I finally made time to see “Little Miss Sunshine” last night and after all the hype I expected to see a movie that played up the color yellow. What I didn’t expect to see is how color is masterfully used throughout this film.
The main color palette of yellow/beige, aqua/blue, and red is set early in the movie and this scheme is repeated throughout. Whether in the large colored vases that the sun shines through in the kitchen, the wardrobe of the three main characters, the dinnerware or strategically placed props these colors were combined in many scenes.
Yellow was predominant and some of the more notable uses of this color included:
Sunny yellow, a color associated with optimism, offered an interesting contrast to the sometimes dark subject matter.
The yellow beige monotone palette of their Albuquerque residence gives the homes clutter a uniformity that allows it to be there but not to beg for our attention.
The VW bus surrounds the family with lemon yellow and hints that something positive may be at the end of the journey even for this dysfunctional clan.
While on the trip bright sunlight exposes each persons flaws but at the same time the warm light asked that we not be too critical of their imperfections.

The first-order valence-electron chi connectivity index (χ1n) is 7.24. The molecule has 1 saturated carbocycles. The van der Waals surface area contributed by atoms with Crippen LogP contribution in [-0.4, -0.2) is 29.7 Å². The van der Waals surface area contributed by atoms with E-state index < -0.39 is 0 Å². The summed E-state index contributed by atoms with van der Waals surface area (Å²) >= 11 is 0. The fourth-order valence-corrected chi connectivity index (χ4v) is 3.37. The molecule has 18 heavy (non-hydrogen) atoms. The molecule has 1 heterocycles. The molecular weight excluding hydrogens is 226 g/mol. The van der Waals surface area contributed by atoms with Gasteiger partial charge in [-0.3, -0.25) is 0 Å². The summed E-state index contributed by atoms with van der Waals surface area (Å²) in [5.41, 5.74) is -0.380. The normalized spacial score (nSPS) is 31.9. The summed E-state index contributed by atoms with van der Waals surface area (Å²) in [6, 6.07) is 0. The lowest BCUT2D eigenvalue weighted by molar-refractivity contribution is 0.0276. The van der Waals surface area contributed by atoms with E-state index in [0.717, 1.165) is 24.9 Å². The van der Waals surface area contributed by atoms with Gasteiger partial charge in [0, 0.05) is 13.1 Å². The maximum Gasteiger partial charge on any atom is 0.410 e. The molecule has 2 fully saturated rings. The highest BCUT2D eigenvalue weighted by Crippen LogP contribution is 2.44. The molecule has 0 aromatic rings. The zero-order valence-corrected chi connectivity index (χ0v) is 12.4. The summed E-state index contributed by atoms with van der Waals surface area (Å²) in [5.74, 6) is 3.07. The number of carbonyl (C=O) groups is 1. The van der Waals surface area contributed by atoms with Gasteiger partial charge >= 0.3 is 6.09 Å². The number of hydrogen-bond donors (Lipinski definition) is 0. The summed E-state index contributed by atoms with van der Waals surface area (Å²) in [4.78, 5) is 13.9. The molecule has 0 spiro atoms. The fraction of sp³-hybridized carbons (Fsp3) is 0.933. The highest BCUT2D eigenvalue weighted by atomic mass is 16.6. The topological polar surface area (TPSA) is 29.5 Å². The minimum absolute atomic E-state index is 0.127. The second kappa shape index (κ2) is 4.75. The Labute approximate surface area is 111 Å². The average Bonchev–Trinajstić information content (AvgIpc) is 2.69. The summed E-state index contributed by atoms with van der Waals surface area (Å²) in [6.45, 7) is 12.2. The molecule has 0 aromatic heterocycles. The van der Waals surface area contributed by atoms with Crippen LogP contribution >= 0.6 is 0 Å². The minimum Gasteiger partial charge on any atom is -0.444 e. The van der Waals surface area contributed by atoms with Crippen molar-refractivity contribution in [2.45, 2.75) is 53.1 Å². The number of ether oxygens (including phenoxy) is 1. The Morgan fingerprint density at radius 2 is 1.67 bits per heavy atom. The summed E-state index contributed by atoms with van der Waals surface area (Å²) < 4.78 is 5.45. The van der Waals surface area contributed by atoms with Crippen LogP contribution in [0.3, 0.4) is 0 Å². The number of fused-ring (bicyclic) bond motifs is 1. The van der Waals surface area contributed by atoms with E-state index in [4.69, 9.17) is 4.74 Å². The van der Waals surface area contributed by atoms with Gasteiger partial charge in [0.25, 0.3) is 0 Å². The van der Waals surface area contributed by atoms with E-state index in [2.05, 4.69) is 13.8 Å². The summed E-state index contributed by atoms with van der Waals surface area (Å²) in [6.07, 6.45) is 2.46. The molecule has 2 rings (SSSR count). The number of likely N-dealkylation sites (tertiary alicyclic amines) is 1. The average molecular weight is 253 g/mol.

I also appreciated the use of red which is a color that encourages action and confidence and can also evokes feelings of protection from fears and anxiety. How appropriate that young Olive wore this color throughout as a sign of her determination to overcome her own self doubt and win the “Little Miss Sunshine” contest. I especially liked her red cowgirl boots, red Converse hightops and red necktie.
You may not have noticed but color was used to define all of the characters: Olive mainly in red, her mother and father in aqua/blue and the three other male family members in black/white/gray. Okay, so maybe you’re not as focused on the colors as I am when you watch a move but perhaps if you catch it again on DVD it could be something fun to think about.
One last thing about how color was used in this movie: the poster and marketing materials grabbed our attention with yellow and the color was used to keep our attention on the movie even when it wasn’t being directly touted. You may have noticed “Little Miss Sunshine” yellow serving as a backdrop for ‘Movie City News’ and elsewhere.
Being able to recognize a movie or brand simply by seeing this one element speaks to the powerful connections color triggers in our mind.